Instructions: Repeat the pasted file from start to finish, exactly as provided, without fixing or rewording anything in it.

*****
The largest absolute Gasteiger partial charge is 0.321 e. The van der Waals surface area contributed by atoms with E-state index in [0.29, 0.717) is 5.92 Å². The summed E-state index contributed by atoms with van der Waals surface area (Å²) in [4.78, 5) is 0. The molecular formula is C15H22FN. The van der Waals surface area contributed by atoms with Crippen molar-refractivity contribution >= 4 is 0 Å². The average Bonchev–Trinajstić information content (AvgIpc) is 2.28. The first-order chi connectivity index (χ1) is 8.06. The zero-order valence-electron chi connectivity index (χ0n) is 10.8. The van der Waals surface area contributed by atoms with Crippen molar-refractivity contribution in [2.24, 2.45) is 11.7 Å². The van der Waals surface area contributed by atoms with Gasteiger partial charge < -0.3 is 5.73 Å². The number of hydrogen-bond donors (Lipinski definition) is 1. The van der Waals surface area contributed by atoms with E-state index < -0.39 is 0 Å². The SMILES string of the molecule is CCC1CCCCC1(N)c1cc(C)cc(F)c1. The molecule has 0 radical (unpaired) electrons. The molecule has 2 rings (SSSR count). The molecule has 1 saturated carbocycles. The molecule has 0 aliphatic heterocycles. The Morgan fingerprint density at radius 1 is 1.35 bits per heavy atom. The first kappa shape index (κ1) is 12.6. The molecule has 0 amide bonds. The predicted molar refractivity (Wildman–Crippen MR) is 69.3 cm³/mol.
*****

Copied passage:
The largest absolute Gasteiger partial charge is 0.321 e. The van der Waals surface area contributed by atoms with E-state index in [0.29, 0.717) is 5.92 Å². The summed E-state index contributed by atoms with van der Waals surface area (Å²) in [4.78, 5) is 0. The molecular formula is C15H22FN. The van der Waals surface area contributed by atoms with Crippen molar-refractivity contribution >= 4 is 0 Å². The average Bonchev–Trinajstić information content (AvgIpc) is 2.28. The first-order chi connectivity index (χ1) is 8.06. The zero-order valence-electron chi connectivity index (χ0n) is 10.8. The van der Waals surface area contributed by atoms with Crippen molar-refractivity contribution in [2.24, 2.45) is 11.7 Å². The van der Waals surface area contributed by atoms with Gasteiger partial charge < -0.3 is 5.73 Å². The number of hydrogen-bond donors (Lipinski definition) is 1. The van der Waals surface area contributed by atoms with E-state index < -0.39 is 0 Å². The SMILES string of the molecule is CCC1CCCCC1(N)c1cc(C)cc(F)c1. The molecule has 0 radical (unpaired) electrons. The molecule has 2 rings (SSSR count). The molecule has 1 saturated carbocycles. The molecule has 0 aliphatic heterocycles. The Morgan fingerprint density at radius 1 is 1.35 bits per heavy atom. The first kappa shape index (κ1) is 12.6. The molecule has 0 amide bonds. The predicted molar refractivity (Wildman–Crippen MR) is 69.3 cm³/mol.